You think people was (sic) meaner then that they are now? the deputy said.  The old man was looking out at the flooded town.  No, he said.  I don’t.  I think people are the same from the day God first made one (158).

The way McCarthy writes this tells me that he is not asking about the motives of one man, but of all men, thus addressing what must be the evil nature of man’s actions.  The story of Cain murdering his brother Abel is such a story.  It isn’t to say that Ballard isn’t any more malicious than some other killer, but merely that Ballard is no different.  He is ‘the same as from the day God first made one.’

To look at the story in this way takes the impact for the nature of the crimes committed in the book away; rather than always seeing a brutish man who preys on young people, you see a glimpse of a man who was lost, with no guidance to steer him.  Society had abandoned him, as those random encounters with the sheriff in the story often remind us.  He was a social outcast, mind you a self-inflicted one, but nevertheless, a product of his environment, and this isolation leads him to act on impulses and desire that no member of a healthy society ever taught him to repress or control.  Instead, he acted on them, much to the resistance of his victims, which moved him to use brute force to fulfill his urges.  The more he delved into this way of life, the more addicting it became for him.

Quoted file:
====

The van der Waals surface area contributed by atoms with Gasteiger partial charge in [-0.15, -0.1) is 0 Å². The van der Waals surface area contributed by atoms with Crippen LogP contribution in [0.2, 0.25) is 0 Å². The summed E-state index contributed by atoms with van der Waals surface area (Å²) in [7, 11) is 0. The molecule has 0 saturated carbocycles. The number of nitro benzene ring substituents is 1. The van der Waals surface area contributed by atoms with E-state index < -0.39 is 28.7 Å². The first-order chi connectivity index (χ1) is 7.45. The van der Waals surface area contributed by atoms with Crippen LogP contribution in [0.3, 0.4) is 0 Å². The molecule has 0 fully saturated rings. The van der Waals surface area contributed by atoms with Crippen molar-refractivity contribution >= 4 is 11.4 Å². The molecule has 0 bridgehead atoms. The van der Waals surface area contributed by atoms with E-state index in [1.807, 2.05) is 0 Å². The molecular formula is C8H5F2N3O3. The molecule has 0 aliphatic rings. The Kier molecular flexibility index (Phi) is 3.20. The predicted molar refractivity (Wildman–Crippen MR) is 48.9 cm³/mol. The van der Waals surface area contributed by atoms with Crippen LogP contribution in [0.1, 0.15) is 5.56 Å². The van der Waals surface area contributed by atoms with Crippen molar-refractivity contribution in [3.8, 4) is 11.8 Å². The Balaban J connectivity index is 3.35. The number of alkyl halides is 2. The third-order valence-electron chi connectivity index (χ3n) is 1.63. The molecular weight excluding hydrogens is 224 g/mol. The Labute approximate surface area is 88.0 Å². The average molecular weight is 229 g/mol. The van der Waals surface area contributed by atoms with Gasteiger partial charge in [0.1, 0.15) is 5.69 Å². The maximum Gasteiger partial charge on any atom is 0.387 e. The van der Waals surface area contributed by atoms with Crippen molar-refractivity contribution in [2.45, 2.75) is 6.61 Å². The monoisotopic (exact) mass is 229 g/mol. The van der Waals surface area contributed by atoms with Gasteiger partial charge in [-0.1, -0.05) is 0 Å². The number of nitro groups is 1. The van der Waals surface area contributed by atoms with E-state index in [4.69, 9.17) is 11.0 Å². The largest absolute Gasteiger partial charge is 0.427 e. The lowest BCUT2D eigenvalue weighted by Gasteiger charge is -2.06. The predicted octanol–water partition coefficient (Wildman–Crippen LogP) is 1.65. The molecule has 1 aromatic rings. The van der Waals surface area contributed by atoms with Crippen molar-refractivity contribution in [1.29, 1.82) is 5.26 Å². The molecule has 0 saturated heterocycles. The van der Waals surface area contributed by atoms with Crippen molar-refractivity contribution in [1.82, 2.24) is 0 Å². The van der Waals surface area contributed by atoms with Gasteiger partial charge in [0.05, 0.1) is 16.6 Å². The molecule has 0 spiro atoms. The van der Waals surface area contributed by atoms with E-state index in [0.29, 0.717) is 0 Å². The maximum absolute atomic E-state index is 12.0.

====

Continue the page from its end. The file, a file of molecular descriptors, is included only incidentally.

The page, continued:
This book contains the signature writing style that marks a McCarthy book, too.  Like his characters, broken and torn by the struggles they endure in life, McCarthy’s sentences are fragmented and broken, full of vivid imagery that really serve to portray the hardships this character and many others go through on a daily basis.  He uses many colloquial expressions to create the realism he strives for, to make the story real.  One example of this is “must of,” intentionally written so, as it reveals a lot about the social-demographics of the region surrounding our setting at Frog mountain.  He places details before all else, even so with the use of prepositional phrases as sentence starters and so on.  When describing a scene, McCarthy would write, repeatedly using expressions, like “In the hearth lay a pile of bricks,” or “In the patch of rheumy light a spider hung.”  This grammatical form adds to the setting and characterization to the novel quite well, while also adding to the simplicity of the writing style.

All in all, this book is worth exploring for the sake of seeing the world through a killer’s eyes.  As gruesome and vivid as the perverted nature of this one killer’s actions were, the story proves to be an intriguing dialogue about being evil, and whether being good or evil is an innate characteristic to being human.  If you are interested in knowing the answer to this,  then I recommend reading the book to make this decision yourself.  If you do, make sure you go into it with a strong stomach.  After all, some moments in the story will make you stop and wonder just how mentally sound a person has to be to even write a story like this.

Works Cited

McCarthy, Cormac.  Child of God. London, Picador. reprint. 1989. Print.